In Print: Toys Will Be Toys
May21

In Print: Toys Will Be Toys

The Newscripts blog would like to be closer Internet buddies with our glossy print Newscripts column, so here we highlight what’s going on in the current issue of C&EN. As the cashier at the fast-food restaurant is finishing our order, she grabs a small plastic doll and tosses it in my kids' meal. "Excuse me," my mom says testily. "You didn't give my daughter a choice of toys." Even at age six, I can tell my mom is using tremendous restraint to give this young woman a chance to rectify her unintentional wrongs. The woman looks at my mom, then at me, and asks, "Well, do you want the girls' toy or the boys' toy?" I don't remember if I ended up picking the doll or the toy car on that particular occasion. But I do distinctly remember the feeling of trying to weigh the gaps in my own eclectic toy collection with the point my now-fuming mother was trying to teach both me and the young woman at the cash register. Toys are toys, and kids should be able to choose their own interests without feeling undue social, gender-specific pressure. Twenty years later, I call my mom and tell her about this column, and she's outraged we're still having this debate. As I write in Newscripts this week, the gender-specific labeling of toys came under fire in England recently. Specifically, customers and online advocacy group Let Toys Be Toys took issue with science kits and chemistry sets being designated for boys. Since the backlash, toy giant Tesco and pharmacy chain Boots have changed their girls- and boys-specific toy labeling and issued apologetic statements. In the U.S., however, it remains fairly ubiquitous. Target has girls' toys and boys' toys, as does Walmart, Toys"R"Us, and Fisher-Price--where play kitchens are still considered girls' toys and Star Wars action figures are found in the boys' section. Some studies have suggested a hormonal basis for children's toy preferences. On the other hand, Sweden has found support for gender-neutral toy catalogs and early-childhood education. Biological influences aside, it makes one wonder what the STEM divide would look like if girls were allowed or even encouraged to pick up a model train, a kit for making a clock from a potato, or a play chemistry...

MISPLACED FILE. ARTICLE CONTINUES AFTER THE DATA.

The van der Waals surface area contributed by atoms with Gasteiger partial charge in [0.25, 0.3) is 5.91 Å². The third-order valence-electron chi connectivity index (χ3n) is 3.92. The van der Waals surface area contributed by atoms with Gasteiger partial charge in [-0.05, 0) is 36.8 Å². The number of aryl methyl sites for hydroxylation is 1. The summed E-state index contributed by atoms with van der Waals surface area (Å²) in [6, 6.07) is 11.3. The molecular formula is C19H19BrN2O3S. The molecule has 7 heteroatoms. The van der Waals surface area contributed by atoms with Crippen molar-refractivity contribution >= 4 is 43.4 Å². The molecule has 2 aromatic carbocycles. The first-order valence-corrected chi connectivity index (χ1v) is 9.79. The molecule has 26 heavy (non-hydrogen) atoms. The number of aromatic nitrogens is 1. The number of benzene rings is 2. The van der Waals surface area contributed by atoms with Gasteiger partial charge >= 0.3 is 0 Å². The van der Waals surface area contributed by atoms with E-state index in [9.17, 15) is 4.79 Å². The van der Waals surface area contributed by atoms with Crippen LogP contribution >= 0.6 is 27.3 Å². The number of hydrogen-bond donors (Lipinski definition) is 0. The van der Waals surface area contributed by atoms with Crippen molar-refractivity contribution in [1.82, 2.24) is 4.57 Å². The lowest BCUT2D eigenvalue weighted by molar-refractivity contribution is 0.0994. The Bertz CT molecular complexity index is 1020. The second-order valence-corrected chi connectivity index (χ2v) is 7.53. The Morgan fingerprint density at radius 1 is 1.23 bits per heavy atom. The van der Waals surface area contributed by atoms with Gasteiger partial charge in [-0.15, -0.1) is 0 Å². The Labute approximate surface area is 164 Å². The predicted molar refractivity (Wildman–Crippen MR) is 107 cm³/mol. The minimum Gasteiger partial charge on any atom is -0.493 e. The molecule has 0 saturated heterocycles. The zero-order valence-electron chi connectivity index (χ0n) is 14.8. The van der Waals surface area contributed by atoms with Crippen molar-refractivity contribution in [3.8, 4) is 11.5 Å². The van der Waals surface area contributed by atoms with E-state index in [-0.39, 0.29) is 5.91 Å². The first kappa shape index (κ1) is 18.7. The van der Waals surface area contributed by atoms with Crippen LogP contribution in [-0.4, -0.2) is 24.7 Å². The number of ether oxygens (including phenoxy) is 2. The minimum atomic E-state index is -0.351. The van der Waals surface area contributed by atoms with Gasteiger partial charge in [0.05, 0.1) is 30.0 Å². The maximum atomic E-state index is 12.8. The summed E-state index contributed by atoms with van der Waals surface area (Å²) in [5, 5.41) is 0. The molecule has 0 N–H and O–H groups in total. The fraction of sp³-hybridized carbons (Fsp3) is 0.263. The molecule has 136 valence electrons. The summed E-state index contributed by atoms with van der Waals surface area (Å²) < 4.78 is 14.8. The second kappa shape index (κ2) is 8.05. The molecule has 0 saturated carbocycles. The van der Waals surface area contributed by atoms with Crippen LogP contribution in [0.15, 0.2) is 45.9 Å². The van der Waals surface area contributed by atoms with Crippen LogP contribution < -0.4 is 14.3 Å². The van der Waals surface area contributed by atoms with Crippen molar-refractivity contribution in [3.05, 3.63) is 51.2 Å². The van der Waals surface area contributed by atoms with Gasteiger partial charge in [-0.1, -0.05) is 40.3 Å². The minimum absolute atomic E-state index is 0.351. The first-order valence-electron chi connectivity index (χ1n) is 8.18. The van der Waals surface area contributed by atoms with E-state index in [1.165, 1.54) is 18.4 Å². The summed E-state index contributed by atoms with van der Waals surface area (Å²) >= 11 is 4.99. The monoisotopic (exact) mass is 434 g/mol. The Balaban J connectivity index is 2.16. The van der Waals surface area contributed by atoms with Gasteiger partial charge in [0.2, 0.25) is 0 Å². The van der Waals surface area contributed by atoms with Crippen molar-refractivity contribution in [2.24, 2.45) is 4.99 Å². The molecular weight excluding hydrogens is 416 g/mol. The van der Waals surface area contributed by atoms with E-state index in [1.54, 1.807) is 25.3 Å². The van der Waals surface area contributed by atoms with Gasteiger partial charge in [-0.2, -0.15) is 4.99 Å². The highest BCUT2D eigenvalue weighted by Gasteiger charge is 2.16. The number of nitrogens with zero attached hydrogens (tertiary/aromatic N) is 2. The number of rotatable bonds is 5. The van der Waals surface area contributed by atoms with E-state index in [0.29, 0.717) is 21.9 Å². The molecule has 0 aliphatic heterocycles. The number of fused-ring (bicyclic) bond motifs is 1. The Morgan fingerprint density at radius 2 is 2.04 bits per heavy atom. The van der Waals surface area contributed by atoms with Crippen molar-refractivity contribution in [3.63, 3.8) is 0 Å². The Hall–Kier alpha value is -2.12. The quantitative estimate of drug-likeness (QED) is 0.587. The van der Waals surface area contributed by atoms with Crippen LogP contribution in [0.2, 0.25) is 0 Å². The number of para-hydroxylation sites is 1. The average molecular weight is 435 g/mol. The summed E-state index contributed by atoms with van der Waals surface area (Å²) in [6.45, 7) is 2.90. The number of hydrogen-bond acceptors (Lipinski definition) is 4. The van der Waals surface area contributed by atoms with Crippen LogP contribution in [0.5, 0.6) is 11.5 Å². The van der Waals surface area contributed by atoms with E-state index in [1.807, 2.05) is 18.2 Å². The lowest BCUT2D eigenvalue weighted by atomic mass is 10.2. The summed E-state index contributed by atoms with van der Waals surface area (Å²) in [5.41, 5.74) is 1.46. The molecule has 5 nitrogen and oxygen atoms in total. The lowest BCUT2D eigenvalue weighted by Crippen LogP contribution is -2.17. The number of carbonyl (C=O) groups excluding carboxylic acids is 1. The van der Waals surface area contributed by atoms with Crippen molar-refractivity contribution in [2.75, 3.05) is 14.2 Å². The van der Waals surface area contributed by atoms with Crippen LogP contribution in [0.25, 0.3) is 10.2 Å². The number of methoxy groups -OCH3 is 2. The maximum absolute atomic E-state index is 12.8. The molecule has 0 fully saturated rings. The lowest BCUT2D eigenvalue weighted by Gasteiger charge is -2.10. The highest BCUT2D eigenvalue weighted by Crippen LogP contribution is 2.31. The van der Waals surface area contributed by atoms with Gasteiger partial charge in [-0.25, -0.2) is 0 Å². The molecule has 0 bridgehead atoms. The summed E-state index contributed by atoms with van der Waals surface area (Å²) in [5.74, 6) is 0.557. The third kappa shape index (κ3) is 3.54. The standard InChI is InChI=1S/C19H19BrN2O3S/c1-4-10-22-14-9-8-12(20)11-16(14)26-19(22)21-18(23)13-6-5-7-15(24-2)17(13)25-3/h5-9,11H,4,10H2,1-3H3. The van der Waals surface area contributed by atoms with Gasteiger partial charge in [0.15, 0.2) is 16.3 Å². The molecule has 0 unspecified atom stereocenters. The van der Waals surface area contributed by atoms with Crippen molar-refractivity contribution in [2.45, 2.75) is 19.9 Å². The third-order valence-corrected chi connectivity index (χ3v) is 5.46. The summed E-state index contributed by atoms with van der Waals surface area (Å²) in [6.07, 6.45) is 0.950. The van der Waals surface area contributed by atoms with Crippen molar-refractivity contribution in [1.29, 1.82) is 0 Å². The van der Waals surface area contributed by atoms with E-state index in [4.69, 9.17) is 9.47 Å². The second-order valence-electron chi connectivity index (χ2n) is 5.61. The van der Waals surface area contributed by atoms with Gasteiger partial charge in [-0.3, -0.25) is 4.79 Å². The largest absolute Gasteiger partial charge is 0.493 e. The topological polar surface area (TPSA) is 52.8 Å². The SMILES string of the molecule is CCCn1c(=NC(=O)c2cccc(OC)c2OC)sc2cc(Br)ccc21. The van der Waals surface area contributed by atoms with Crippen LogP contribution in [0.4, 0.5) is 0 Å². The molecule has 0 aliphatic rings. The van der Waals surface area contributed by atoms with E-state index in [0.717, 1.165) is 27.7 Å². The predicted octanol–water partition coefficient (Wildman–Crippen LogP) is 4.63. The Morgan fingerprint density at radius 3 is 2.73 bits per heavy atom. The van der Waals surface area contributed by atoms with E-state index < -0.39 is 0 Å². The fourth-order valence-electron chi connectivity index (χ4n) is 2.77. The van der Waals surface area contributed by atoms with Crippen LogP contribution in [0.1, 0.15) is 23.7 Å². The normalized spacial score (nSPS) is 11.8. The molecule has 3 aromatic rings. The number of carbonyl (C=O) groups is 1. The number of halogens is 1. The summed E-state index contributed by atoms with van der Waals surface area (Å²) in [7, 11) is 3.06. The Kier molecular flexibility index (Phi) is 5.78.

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Amusing News Aliquots
Aug30

Amusing News Aliquots

Silly samplings from this week's science news, compiled by Bethany Halford and Lauren Wolf. Two Tesla coils perform “Sweet Home Alabama.” Rock on, electrical engineering students. [Improbable Research] Squid cells dance to “Insane in the Membrane.” Rock on, neurobiology students. [Discoblog] And you thought Nintendo’s Power Glove was rad back in the day. Now there’s Stanford’s cooling glove. It’s better than steroids. [Stanford News] Soft lighting and mood music in a fast-food restaurant make patrons eat 175 calories less than usual, study shows. Newscripts wonders whether it might just be easier NOT to eat the fast food in the first place and … who funds this stuff? [ScienceDaily] Really old bugs trapped in amber. Just because they’ve been dead for 230 million years doesn’t mean they can’t still give us the creepy crawlies. [CBC News] MRSA vs. Marmite? [Daily Mail] Improbable Research would like to know: Which is better, the Heck Reaction or the Hell Reaction? We’re sure that you’ve got opinions, dear readers. [Improbable Research]...

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